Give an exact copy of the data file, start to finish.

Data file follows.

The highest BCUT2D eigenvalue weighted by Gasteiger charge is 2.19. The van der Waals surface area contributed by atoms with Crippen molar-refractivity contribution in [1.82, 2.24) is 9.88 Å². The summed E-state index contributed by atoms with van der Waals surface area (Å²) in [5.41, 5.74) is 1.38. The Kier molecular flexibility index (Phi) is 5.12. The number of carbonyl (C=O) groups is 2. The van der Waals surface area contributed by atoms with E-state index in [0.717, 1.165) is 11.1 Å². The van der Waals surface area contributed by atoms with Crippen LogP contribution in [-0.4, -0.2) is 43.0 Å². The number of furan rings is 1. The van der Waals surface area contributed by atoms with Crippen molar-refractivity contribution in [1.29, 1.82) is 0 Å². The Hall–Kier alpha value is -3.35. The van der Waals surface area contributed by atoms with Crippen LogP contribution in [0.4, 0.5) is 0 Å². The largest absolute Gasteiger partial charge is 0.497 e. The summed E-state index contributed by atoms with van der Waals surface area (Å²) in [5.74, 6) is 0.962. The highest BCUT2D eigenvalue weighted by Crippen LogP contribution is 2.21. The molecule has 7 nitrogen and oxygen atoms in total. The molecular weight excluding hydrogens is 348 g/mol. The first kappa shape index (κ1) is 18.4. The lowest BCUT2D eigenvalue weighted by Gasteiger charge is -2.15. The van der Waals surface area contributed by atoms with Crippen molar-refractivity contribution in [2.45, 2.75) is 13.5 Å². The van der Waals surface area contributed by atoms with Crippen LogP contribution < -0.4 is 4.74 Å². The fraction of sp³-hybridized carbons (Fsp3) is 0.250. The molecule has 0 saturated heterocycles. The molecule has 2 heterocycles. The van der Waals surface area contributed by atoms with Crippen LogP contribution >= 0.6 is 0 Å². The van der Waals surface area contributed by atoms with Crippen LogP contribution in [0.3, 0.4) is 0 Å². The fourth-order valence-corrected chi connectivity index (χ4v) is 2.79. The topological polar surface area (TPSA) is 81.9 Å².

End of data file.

The highest BCUT2D eigenvalue weighted by Gasteiger charge is 2.19. The van der Waals surface area contributed by atoms with Crippen molar-refractivity contribution in [1.82, 2.24) is 9.88 Å². The summed E-state index contributed by atoms with van der Waals surface area (Å²) in [5.41, 5.74) is 1.38. The Kier molecular flexibility index (Phi) is 5.12. The number of carbonyl (C=O) groups is 2. The van der Waals surface area contributed by atoms with E-state index in [0.717, 1.165) is 11.1 Å². The van der Waals surface area contributed by atoms with Crippen LogP contribution in [-0.4, -0.2) is 43.0 Å². The number of furan rings is 1. The van der Waals surface area contributed by atoms with Crippen molar-refractivity contribution in [1.29, 1.82) is 0 Å². The Hall–Kier alpha value is -3.35. The van der Waals surface area contributed by atoms with Crippen LogP contribution in [0.4, 0.5) is 0 Å². The largest absolute Gasteiger partial charge is 0.497 e. The summed E-state index contributed by atoms with van der Waals surface area (Å²) in [5.74, 6) is 0.962. The highest BCUT2D eigenvalue weighted by Crippen LogP contribution is 2.21. The molecule has 7 nitrogen and oxygen atoms in total. The molecular weight excluding hydrogens is 348 g/mol. The first kappa shape index (κ1) is 18.4. The lowest BCUT2D eigenvalue weighted by Gasteiger charge is -2.15. The van der Waals surface area contributed by atoms with Crippen molar-refractivity contribution in [2.45, 2.75) is 13.5 Å². The van der Waals surface area contributed by atoms with Crippen LogP contribution < -0.4 is 4.74 Å². The fraction of sp³-hybridized carbons (Fsp3) is 0.250. The molecule has 0 saturated heterocycles. The molecule has 2 heterocycles. The van der Waals surface area contributed by atoms with Crippen LogP contribution >= 0.6 is 0 Å². The van der Waals surface area contributed by atoms with Crippen LogP contribution in [0.3, 0.4) is 0 Å². The fourth-order valence-corrected chi connectivity index (χ4v) is 2.79. The topological polar surface area (TPSA) is 81.9 Å².